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The channel strip is a fundamental part of any mixing console. It is a standard for recording studios that do not need an entire mixer. The channel strip itself is a single channel of a mixer that is high-quality with a group of audio processes that glue the mix together. All the tools offered on the channel strip help a producer’s workflow easier than having to keep reaching for inserts.
Due to the saved costs for all other elements of mixing consoles, the channel strip is increasingly used in the private home studio. It can conveniently be housed in different locations, including a strip tab in the mixing console, with more detail and parameters visible in the channel settings window. The Channel Strip is regarded to as an effective device in the broadest sense, which is often used for vocal recordings.
In this article, you will get a quick understanding of the major parts of the channel strip;
XLR microphone input
The XLR mic input with XENYX preamp is where the signals that are generally the mic level inputs come through. It is the spot where your microphone lead connects to your mixer.
The insert input/output jack is used for connecting external processors. They can be used to connect the channel strip to an effects device like the EQ, Compressor, or Reverb. Usually, an insertion cable is required, which has three connectors; one for input and output, another to send the channel output into the effect processor’s input, while the other returns the sound from the effects processor into the channel strip.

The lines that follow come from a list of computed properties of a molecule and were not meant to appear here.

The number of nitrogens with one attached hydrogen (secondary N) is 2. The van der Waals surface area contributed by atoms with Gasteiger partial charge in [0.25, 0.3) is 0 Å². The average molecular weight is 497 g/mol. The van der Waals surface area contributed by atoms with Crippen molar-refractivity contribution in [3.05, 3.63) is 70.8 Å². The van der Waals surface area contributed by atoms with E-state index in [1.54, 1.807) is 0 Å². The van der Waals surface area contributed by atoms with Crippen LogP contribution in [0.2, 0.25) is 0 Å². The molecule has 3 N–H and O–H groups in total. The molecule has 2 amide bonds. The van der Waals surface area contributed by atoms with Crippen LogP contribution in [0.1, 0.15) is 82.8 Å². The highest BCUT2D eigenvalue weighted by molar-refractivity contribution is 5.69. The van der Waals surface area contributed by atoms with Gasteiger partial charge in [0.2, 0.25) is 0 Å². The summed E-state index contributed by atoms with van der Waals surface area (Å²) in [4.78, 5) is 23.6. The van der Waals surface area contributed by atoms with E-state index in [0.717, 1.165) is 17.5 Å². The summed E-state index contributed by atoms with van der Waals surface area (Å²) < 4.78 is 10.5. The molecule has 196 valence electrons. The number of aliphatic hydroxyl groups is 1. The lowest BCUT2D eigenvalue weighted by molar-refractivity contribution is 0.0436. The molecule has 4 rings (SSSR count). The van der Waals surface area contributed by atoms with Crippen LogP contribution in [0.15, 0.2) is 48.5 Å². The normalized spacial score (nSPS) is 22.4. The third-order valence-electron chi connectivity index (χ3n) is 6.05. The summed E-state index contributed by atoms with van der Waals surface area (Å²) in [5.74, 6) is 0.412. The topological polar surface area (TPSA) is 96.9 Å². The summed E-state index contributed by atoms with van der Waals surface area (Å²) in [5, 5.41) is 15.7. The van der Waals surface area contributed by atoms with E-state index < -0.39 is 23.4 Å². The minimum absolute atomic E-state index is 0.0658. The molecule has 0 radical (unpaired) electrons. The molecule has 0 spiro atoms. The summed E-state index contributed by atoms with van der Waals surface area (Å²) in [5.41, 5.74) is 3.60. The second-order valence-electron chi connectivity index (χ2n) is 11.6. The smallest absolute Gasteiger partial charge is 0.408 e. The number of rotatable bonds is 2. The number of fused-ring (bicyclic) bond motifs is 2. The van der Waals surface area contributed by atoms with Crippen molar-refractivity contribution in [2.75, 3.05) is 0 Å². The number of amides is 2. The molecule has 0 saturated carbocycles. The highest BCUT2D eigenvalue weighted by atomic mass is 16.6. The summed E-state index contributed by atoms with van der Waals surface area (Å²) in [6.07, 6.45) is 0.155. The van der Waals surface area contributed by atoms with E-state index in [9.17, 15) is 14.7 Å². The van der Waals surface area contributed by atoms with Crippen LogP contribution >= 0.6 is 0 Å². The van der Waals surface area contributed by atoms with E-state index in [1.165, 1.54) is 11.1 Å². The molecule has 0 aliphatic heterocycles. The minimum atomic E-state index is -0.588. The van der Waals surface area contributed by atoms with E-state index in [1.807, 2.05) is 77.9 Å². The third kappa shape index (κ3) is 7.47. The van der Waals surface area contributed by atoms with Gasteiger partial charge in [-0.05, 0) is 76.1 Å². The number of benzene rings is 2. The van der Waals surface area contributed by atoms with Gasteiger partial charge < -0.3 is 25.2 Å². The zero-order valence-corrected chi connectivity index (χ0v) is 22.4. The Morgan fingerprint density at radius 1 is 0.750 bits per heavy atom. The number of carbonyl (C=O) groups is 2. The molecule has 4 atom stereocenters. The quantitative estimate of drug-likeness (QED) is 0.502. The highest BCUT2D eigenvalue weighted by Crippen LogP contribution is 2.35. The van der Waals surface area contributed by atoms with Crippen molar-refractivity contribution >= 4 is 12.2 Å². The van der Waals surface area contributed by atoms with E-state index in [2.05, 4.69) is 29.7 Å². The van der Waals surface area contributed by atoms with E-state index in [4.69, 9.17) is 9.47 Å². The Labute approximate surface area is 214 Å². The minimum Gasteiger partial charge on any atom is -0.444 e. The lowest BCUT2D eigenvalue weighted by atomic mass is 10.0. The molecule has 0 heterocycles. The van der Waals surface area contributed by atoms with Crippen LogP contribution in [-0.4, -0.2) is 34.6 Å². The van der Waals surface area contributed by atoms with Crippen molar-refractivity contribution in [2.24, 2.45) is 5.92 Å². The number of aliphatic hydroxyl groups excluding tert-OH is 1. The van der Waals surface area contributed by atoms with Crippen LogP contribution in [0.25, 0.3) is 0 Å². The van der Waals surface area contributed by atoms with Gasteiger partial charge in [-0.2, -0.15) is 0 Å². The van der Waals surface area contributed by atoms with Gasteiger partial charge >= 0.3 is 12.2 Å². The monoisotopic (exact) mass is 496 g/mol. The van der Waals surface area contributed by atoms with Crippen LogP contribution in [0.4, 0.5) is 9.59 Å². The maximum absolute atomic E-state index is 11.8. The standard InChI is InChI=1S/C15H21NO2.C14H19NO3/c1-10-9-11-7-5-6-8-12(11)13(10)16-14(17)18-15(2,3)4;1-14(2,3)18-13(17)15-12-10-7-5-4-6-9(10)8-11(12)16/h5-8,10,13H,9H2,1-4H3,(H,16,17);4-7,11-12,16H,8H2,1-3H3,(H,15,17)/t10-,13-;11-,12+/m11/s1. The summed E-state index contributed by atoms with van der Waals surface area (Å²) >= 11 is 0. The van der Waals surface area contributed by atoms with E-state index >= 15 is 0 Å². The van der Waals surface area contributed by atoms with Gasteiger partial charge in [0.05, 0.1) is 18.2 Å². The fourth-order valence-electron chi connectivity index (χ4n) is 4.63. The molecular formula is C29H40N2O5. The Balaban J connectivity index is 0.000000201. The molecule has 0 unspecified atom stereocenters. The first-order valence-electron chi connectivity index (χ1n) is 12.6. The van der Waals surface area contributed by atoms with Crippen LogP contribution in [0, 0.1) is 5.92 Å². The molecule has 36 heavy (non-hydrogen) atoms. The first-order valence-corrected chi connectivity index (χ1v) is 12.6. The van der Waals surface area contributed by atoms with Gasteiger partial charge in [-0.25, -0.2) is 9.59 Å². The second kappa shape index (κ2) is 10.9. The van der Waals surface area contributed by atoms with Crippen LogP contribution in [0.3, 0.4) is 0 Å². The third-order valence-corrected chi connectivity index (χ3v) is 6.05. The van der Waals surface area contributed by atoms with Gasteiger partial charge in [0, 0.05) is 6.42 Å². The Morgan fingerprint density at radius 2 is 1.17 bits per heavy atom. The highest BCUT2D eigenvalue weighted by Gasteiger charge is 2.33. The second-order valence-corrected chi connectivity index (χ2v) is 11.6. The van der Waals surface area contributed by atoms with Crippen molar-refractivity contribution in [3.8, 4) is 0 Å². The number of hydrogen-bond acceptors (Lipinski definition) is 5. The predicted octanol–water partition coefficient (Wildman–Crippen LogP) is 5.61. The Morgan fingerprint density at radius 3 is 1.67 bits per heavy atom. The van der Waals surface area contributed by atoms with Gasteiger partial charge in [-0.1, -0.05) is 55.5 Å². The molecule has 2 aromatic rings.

The pad button controls a 26dB attenuator. Some channel strips have it written as ‘Pad’ while others have ‘26dB,’ but there are other less common variations. The use of the pad button is to control the signal coming into the channel. If the signal is too loud even when the gain is set to zero, turn on the pad to control it.
The pan control on a channel strip is not so different from its use on a standard DAW mixer. The Pan control will always determine where in the stereo spectrum the signal will sit. When the control is adjusted towards the left, the sound will always sit further to the left. When turned to the right, the sound shifts further to the right.
This adjusts the amount of gain that is applied to the incoming signal. This control has to be adjusted accordingly for different signal input types like; mics, line, and instrument levels.
Auxiliary Bus levels
These are the knobs that will help you adjust the signal level sent to the bus for auxiliary.
Mute & Clip LEDs
These little lights are essential in providing basic information.
The clip tells you when the signal is getting close to clipping level. This is essential for a producer to ensure that that signal is just the right amount of hot to avoid a loud clip.
Mute will merely light up when the signal is being fed into the channel strip. With this LED, you can confirm that everything is coming through okay.
This is the part of a channel strip that everyone must know by now. It adjusts the signal output level and allows the producer to achieve a balance of levels between the channels of the mixer. This process is usually referred to as mixing.
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